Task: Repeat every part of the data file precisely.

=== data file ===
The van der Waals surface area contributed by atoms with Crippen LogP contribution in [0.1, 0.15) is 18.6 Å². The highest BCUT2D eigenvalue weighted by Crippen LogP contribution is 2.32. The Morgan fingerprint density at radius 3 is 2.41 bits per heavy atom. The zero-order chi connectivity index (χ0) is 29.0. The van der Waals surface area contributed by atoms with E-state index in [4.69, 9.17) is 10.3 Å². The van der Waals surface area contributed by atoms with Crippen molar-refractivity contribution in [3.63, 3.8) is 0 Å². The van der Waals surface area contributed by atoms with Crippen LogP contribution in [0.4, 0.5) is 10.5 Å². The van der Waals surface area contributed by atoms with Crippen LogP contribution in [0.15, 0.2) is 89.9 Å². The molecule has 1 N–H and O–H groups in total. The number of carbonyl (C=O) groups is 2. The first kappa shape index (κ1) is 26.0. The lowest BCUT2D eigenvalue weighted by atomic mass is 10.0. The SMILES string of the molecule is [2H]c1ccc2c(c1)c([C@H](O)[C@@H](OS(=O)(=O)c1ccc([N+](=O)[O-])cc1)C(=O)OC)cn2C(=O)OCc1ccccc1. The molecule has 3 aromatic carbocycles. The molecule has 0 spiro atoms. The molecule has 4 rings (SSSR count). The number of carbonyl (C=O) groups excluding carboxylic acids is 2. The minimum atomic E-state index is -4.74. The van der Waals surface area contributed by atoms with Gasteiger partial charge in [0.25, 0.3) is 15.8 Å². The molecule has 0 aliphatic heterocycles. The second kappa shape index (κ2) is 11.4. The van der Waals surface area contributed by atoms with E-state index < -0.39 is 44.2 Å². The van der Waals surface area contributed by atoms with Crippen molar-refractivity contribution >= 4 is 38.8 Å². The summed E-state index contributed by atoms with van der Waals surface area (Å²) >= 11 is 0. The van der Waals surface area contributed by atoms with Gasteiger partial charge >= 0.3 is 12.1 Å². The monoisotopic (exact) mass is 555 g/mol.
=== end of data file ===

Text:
The van der Waals surface area contributed by atoms with Crippen LogP contribution in [0.1, 0.15) is 18.6 Å². The highest BCUT2D eigenvalue weighted by Crippen LogP contribution is 2.32. The Morgan fingerprint density at radius 3 is 2.41 bits per heavy atom. The zero-order chi connectivity index (χ0) is 29.0. The van der Waals surface area contributed by atoms with E-state index in [4.69, 9.17) is 10.3 Å². The van der Waals surface area contributed by atoms with Crippen molar-refractivity contribution in [3.63, 3.8) is 0 Å². The van der Waals surface area contributed by atoms with Crippen LogP contribution in [0.4, 0.5) is 10.5 Å². The van der Waals surface area contributed by atoms with Crippen LogP contribution in [0.15, 0.2) is 89.9 Å². The molecule has 1 N–H and O–H groups in total. The number of carbonyl (C=O) groups is 2. The first kappa shape index (κ1) is 26.0. The lowest BCUT2D eigenvalue weighted by atomic mass is 10.0. The SMILES string of the molecule is [2H]c1ccc2c(c1)c([C@H](O)[C@@H](OS(=O)(=O)c1ccc([N+](=O)[O-])cc1)C(=O)OC)cn2C(=O)OCc1ccccc1. The molecule has 3 aromatic carbocycles. The molecule has 0 spiro atoms. The molecule has 4 rings (SSSR count). The number of carbonyl (C=O) groups excluding carboxylic acids is 2. The minimum atomic E-state index is -4.74. The van der Waals surface area contributed by atoms with Gasteiger partial charge in [0.25, 0.3) is 15.8 Å². The molecule has 0 aliphatic heterocycles. The second kappa shape index (κ2) is 11.4. The van der Waals surface area contributed by atoms with E-state index < -0.39 is 44.2 Å². The van der Waals surface area contributed by atoms with Crippen molar-refractivity contribution >= 4 is 38.8 Å². The summed E-state index contributed by atoms with van der Waals surface area (Å²) >= 11 is 0. The van der Waals surface area contributed by atoms with Gasteiger partial charge >= 0.3 is 12.1 Å². The monoisotopic (exact) mass is 555 g/mol.